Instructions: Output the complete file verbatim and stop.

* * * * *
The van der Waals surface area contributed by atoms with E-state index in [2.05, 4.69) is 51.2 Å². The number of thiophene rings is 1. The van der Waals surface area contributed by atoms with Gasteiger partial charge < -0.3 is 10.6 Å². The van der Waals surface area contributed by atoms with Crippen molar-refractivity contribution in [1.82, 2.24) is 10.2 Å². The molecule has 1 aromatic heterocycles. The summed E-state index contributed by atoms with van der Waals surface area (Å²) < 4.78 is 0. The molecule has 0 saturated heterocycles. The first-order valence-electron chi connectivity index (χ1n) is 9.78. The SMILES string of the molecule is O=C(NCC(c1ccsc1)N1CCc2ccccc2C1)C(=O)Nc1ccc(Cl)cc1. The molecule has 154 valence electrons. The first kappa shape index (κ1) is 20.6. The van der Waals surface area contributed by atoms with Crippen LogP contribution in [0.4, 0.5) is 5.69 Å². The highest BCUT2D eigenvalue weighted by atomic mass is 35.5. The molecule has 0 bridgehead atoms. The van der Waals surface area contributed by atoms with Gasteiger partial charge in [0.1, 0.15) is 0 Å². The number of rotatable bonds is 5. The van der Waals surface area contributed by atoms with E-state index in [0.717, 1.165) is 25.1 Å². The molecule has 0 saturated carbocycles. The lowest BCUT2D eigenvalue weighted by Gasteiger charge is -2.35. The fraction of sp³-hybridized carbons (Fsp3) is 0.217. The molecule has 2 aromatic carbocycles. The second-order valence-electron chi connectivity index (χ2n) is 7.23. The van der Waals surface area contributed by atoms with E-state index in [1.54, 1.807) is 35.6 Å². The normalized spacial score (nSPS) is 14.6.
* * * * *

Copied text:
The van der Waals surface area contributed by atoms with E-state index in [2.05, 4.69) is 51.2 Å². The number of thiophene rings is 1. The van der Waals surface area contributed by atoms with Gasteiger partial charge < -0.3 is 10.6 Å². The van der Waals surface area contributed by atoms with Crippen molar-refractivity contribution in [1.82, 2.24) is 10.2 Å². The molecule has 1 aromatic heterocycles. The summed E-state index contributed by atoms with van der Waals surface area (Å²) < 4.78 is 0. The molecule has 0 saturated heterocycles. The first-order valence-electron chi connectivity index (χ1n) is 9.78. The SMILES string of the molecule is O=C(NCC(c1ccsc1)N1CCc2ccccc2C1)C(=O)Nc1ccc(Cl)cc1. The molecule has 154 valence electrons. The first kappa shape index (κ1) is 20.6. The van der Waals surface area contributed by atoms with Crippen LogP contribution in [0.4, 0.5) is 5.69 Å². The highest BCUT2D eigenvalue weighted by atomic mass is 35.5. The molecule has 0 bridgehead atoms. The van der Waals surface area contributed by atoms with Gasteiger partial charge in [0.1, 0.15) is 0 Å². The number of rotatable bonds is 5. The van der Waals surface area contributed by atoms with E-state index in [0.717, 1.165) is 25.1 Å². The molecule has 0 saturated carbocycles. The lowest BCUT2D eigenvalue weighted by Gasteiger charge is -2.35. The fraction of sp³-hybridized carbons (Fsp3) is 0.217. The molecule has 2 aromatic carbocycles. The second-order valence-electron chi connectivity index (χ2n) is 7.23. The van der Waals surface area contributed by atoms with E-state index in [1.54, 1.807) is 35.6 Å². The normalized spacial score (nSPS) is 14.6.